Currently, there are over three billion smartphone users. In the next few years, this number is expected to rise by several hundred million. The countries with the most smartphone users include China, India, and the U.S.A, with each of the countries with more than one million users.
With these types of statistics, cyber risks inevitably abound. Most smartphone users use their phones for various purposes, including online shopping, banking, and controlling their smart homes.
Contrary to what most people think, anti-virus is not enough to combat all the cyber-risks that threaten your devices, which include not only smartphones but also laptops and computers. Some of the top risks facing devices include:
A Trojan is malicious software that at first looks legitimate, but takes control of your device. The malware damage, steals, or disrupts your data. The malware might be an app you download, and it turns out to be malicious. An example is the Zeus Gameover, which is part of Zeus, a malware and virus family. The malware comes disguised as legitimate software, gains access to your bank account details, and siphons all your money.
Man-in-the-middle attacks happen when the attackers position themselves between the message sender and the recipient, intercept the messages and alter them. In this case, both sender and message recipient think they are in direct communication with each other. The attacker could read all of the victim’s Internet traffic, including his passwords you enter into his bank account, his email contacts, and a lot of personal information.
How to mitigate cyber-risks?
You can take several of many measures to keep cyber-attacks on your devices at bay. Some of them include:
Updating your Operating System
The operating system of all devices receives regular system updates, which improve your user experience. The improvements could be anything from security to performance. Most users tend to ignore the update prompts or click on ‘remind me later.’ These updates protect your device from new bugs, and not updating gives hackers an open line to your devices.
A Virtual Private Network protects your device from unauthorized access by hiding both your location and IP address. It encrypts all your communication using the 256-bit encryption standard for both incoming and outgoing. Consider downloading a VPN, especially if you often log into the internet via public Wi-Fi, where you are vulnerable to Man-in-the-Middle attacks and rogue networks.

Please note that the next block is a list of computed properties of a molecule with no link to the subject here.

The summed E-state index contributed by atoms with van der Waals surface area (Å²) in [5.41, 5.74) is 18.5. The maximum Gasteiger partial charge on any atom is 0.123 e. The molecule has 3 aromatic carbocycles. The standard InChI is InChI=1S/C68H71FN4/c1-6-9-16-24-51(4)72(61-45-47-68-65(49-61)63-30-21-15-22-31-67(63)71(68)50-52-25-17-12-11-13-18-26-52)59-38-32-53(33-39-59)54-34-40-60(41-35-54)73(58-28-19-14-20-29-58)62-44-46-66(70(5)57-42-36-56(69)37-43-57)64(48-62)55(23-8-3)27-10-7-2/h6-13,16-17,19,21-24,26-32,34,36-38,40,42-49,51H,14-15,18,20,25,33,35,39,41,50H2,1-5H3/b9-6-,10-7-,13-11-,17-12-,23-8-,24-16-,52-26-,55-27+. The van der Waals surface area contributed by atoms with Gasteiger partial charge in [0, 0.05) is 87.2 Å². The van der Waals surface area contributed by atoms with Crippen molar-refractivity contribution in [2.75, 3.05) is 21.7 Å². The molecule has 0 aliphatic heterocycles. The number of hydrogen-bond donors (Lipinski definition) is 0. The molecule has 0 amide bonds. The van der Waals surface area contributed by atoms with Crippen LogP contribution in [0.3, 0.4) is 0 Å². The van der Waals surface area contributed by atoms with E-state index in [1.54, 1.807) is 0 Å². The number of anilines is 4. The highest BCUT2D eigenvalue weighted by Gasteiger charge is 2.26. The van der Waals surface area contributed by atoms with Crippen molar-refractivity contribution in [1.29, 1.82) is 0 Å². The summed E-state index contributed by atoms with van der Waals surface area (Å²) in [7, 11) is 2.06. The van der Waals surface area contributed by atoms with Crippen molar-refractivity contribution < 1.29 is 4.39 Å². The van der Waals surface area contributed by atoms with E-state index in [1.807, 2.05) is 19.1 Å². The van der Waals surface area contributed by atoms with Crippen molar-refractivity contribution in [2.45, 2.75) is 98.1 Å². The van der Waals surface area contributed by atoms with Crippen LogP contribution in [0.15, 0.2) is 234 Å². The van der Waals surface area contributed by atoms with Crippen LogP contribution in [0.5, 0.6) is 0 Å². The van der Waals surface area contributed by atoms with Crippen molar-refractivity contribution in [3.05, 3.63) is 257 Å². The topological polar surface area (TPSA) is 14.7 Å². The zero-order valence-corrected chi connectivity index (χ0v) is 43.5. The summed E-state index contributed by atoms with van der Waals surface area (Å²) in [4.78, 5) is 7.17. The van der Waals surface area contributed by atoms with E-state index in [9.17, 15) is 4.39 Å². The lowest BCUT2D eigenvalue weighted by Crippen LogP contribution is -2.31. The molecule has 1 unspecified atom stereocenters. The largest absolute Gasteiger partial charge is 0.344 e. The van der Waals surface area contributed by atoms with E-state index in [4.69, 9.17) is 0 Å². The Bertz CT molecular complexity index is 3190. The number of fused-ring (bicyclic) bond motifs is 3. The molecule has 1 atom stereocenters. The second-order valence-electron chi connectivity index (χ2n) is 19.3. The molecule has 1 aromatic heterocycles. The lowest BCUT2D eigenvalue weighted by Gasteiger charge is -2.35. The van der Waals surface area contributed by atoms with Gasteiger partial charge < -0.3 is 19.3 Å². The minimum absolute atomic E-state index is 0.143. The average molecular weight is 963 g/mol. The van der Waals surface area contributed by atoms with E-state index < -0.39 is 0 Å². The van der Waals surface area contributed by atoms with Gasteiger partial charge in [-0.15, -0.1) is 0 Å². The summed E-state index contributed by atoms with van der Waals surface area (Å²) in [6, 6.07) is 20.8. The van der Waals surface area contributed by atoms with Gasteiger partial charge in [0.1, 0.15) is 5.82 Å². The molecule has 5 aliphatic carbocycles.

Installing anti-malware and antispyware
If you already have an anti-virus, install anti-malware to complement it, as most are designed to work together. Most prominent anti-virus software firms sell a product that combines both malware and virus protection. It is essential to have both antivirus, antimalware, and antispyware, which protects you from any software that covertly wants to spy on you. The antispyware thwarts any attempts by the spyware to embed into your device and steal data.
The multi-factor authentication or 2FA is an authentication method where a computer user gets access only after the presentation of more than one piece of evidence, such as a code sent to a trusted device or a biometric authentication such as a retina or face scan.
While browsing, you may access hundreds of sites that need a login and ask for a password. Since you cannot keep track of all the passwords, a password manager comes in handy. The manager generates unique passwords and stores them, so you do not have to remember them all. The only password you have to keep in mind is the password manager’s password.
For your devices and data to stay secure, you must be aware of all the online risks and how to mitigate them. These risks keep evolving, which means you have to keep updating your mitigation methods to suit the new risks. You need to update your apps and OS to the newest version and half the time; it typically takes only a few minutes and saves you a lot of grief.